I’ve seen it repeated over and over that keeping a language journal is helpful to language learners. You’ll obviously get practice, and you’ll be able to track your progress as you get better by looking through your older entries. Plus, you can do it for just a few minutes a night before you sleep, so it’s not a huge commitment either.
That’s all well and good. I’m pro-journal, and if you can stick to it, more power to you. But I’ve never been one to keep a journal, not even in English. So I’d like to suggest something even easier, but just as useful: a notebook. So don’t keep a journal; keep a notebook.
Why keep a notebook at all? I remember the things I look-up and hear, so this is pointless.
No it isn’t.
Marketing Japan writes about how successful people often use notebooks to never forget things—and as a language learner, that is your goal. In order to learn a language effectively, you need to actually remember what you encounter, which is easier said than done.
When I watch anime there are lots of words I don’t know, and grammar constructions that I can understand, but have yet to have really practiced myself. I might make a mental note of a specific word I want to remember for later, but unless I write it down, I’m going to forget. There’s too much in a single episode of an anime for anyone to remember, and trying to make mental notes of everything while passively watching isn’t going to translate into efficient language learning.
Keeping a notebook makes your language learning active.
So the next time you hear an interesting word, or see something in Japanese you don’t understand, don’t just look up the word and then expect that you’ll remember it for next time—you’ll probably forget within a minute if you don’t focus on actually remembering it.
So how is this language notebook thing supposed to work anyway?
First, you need a notebook. A smartphone might also work, but I think the physicality of writing a notebook may work better—but to each his own. If you’re feeling especially pretentious, head down to your local Barnes & Noble and pick up one of those Moleskine numbers. But anything small and portable should do.
It’s then a matter of finding things to write inside of it. From an interview with David Ury (AKA: Ken Tanaka):
Where/how/from whom did you learn Japanese and what drove you to do it?
I went to Japan as a college student because I wanted to get the hell out of the U.S. While there, I became absolutely obsessed with becoming the most fluent white guy in Tokyo. I learned Japanese from everyone and everything around me. I used to walk home from the train station to my home stay house looking up every kanji on every sign I passed. It took me 11 hours just to walk 3 blocks.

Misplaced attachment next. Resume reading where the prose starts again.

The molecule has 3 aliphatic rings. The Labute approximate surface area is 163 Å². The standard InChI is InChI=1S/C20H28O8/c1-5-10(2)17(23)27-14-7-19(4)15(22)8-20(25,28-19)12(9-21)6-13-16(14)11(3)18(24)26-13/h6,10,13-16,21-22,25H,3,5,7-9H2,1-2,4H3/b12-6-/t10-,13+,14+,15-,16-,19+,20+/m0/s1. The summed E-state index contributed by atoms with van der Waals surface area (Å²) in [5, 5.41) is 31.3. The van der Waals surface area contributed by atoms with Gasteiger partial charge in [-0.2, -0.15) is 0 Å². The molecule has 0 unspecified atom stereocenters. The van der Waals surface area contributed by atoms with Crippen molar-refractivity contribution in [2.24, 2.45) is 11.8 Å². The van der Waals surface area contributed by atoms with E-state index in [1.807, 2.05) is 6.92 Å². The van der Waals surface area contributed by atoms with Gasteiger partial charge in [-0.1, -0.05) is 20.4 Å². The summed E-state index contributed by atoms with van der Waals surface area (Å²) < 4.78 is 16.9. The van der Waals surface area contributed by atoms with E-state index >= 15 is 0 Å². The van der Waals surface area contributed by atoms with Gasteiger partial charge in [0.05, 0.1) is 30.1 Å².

Not all of us have the opportunity to be in Japan, but the importance of writing down and looking up any Japanese you encounter cannot be understated. Jumping into reading a high-level novel may be too much, but finding tid-bits of Japanese to note and review is what will make the difference.
The next time you’re watching an anime, wait for an unknown, but interesting, word and look it up. Then, write down that word in your notebook. Or if you come across a Japanese website, you might look up the meaning of a sentence or two on one of its pages. Again, note down these sentences in your notebook.
At the end of the day, perhaps half an hour before you plan to go to sleep (since material looked at right before sleeping is generally not easily memorized, but material half an hour before is), review what you’ve jotted down. Whenever I do this, I usually end up noticing said word or sentence in other materials whereas I wouldn’t have noticed it before (since I wouldn’t have understood it!)
Today, for example, I came across and looked up the word 身長, reviewed it a few times, and low and behold, while watching Legend of the Galactic Heroes today—an awesome, if occasionally slow-paced space drama that I recommend everyone to watch—it showed up. I plan to review the word again before I go to sleep.
Setting aside time to formally study—such as doing shadowing as I’ve recommended—is important, but keeping a notebook will help you remember the little things you often think you will remember, but then conveniently forget. It’s the same reason you (should) take notes in lectures: you may understand everything that is being said, but not writing it down or reviewing means you’ll simply forget later. As language learners, forgetting is not an option.